Ever since I saw a photo on the cover of Petersen's Hunting Annual of legendary outdoor writer Craig Boddington with a giant brown bear he'd taken in Alaska, I've been dreaming of the day when I too can hunt North America's largest land carnivore in the Land of the Midnight Sun. That photo was about 30 years ago. Alas, I haven't quite made it there yet, but I'm working on it. If this hunt is on your "bucket list" too, here's a quick summary of what you need to know.
|Like Alaska, Russia offers good bear numbers. Photo courtesy of The Hunting Consortium|
After years of debate, biologists finally determined a number of years back that grizzlies and brown bears are basically the same animal, with the coastal sub-species simply growing to larger proportions due to salmon-rich diets. While grizzlies can be hunted in a number of jurisdictions, Alaska is the only place in North America to hunt coastal browns, so the Alaska Department of Fish and Game is a great place to start for information. One important item to note is that you can only harvest a brown bear every four years in Alaska.
There are three general areas to hunt coastal browns in Alaska:
Admiralty, Baranof and Chichagof Islands, also known as the "ABC Islands", have healthy populations of these bruins. Typical specimens from this chain of islands run in the 8-9 feet range (squared measurement of the hide). These are typically the most affordable brown bear hunts in Alaska, and are mostly conducted by boat. Spring hunts run from mid-April to early June, while fall hunts run mid-September to early October, when spawning salmon fill the streams. Black bear hunting and fishing can usually be added to these hunts.
The Alaska Peninsula
This area produces some of the biggest bears in Alaska each year, with averages over 9 feet, and many 10-footers being taken too. As a result, hunts in this area are usually more expensive than the ABC Islands. The Peninsula is open to spring brown bear hunting only in even-numbered years (2014), and in odd-numbered years (2015) for fall hunts only. These hunts can be either boat-based or land-based. Early-spring hunts often require the use of snowshoes and can be physically challenging, with harsh weather being commonplace for fall hunts.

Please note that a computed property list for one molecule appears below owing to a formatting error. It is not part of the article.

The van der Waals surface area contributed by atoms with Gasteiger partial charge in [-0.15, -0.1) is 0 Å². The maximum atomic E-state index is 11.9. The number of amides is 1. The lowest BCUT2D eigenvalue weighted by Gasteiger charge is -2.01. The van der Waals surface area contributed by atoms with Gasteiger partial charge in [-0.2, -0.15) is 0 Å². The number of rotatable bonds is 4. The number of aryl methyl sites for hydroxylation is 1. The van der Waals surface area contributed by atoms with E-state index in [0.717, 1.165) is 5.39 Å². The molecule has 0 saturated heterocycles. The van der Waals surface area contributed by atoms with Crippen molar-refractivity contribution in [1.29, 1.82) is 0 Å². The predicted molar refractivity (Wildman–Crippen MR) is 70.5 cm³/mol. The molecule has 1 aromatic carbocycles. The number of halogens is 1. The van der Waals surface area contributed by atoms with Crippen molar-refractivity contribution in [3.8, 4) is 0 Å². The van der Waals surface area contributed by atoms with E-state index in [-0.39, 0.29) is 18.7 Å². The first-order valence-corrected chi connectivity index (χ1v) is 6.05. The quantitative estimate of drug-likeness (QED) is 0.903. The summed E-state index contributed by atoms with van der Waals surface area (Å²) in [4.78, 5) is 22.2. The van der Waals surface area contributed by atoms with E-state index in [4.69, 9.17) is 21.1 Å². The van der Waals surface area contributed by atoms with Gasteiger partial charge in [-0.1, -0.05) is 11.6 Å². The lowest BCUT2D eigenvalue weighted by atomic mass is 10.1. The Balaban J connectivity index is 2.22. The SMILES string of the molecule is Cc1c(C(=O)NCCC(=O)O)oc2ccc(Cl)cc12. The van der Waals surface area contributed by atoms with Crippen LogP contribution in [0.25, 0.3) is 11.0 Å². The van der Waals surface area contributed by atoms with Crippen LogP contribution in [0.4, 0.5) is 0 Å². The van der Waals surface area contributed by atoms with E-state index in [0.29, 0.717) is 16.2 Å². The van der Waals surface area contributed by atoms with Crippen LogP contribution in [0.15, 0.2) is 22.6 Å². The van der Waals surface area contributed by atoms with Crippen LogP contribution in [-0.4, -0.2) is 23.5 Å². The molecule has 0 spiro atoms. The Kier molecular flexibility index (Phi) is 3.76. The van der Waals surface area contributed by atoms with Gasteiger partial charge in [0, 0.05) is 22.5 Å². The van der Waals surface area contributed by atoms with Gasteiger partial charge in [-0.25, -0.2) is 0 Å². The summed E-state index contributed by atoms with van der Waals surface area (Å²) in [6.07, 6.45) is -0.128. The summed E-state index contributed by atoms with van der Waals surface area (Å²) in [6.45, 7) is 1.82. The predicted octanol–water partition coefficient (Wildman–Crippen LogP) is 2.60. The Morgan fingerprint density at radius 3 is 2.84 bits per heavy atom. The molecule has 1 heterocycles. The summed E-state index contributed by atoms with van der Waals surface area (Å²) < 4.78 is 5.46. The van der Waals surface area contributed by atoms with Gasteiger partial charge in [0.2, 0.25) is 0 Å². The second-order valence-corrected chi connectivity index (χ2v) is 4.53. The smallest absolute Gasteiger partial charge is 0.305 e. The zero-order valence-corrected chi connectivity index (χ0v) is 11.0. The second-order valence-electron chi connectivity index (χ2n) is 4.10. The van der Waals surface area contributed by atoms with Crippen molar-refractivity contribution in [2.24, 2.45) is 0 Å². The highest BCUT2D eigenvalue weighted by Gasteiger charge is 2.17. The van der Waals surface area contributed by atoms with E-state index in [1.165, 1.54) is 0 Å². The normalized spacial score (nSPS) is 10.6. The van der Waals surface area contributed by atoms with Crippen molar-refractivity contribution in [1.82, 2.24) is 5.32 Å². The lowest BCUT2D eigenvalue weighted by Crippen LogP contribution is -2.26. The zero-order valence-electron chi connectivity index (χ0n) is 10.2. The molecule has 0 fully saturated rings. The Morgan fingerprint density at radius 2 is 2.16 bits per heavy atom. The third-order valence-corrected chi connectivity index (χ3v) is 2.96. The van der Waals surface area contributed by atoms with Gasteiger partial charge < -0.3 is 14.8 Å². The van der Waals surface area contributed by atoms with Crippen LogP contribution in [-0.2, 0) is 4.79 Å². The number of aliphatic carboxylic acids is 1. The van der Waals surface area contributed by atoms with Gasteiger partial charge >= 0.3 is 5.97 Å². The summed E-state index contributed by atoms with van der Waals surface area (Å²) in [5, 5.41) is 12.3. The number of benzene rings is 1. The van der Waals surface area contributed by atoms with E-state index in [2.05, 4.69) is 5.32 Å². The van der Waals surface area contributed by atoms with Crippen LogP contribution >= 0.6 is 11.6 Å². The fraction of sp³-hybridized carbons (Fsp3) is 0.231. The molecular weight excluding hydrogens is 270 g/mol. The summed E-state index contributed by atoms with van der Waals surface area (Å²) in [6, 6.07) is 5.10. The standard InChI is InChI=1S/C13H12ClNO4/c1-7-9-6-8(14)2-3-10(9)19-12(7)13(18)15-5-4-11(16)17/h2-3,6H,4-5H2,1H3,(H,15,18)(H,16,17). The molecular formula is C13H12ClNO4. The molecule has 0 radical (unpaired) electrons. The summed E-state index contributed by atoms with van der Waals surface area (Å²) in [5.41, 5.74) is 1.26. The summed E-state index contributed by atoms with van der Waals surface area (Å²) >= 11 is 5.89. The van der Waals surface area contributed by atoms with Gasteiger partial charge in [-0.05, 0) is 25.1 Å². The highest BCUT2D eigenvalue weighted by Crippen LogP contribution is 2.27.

This iconic Alaskan destination has its own sub-species of coastal brown bear, the "Kodiak". This rugged island is arguably your best bet in Alaska for a true 10-footer or bigger. This fact, combined with tight harvest quotas, results in hunts that are generally more expensive than the Peninsula. Hunts can be either boat-based or land-based, with fall hunts providing the bonus opportunity to also hunt the island's Sitka blacktailed deer.
In addition to these Alaskan destinations, there is another good option for giant brown bears. Eastern Russia's Kamchatka Peninsula offers good bear numbers and perhaps a better average size of bear taken than Alaska. Hunts are conducted in April and May, often in deep snow with the use of snow machines. Hunts are generally a bit more expensive than Kodiak Island, and travel is obviously a bit more involved.
For all hunts of such magnitude and expense, I always recommend enlisting the services of a reputable booking agent such as The Hunting Consortium, usually at no additional charge to the hunter. Its founder, Bob Kern, has particular expertise when it comes to arranging Alaskan and Russian bear hunts.
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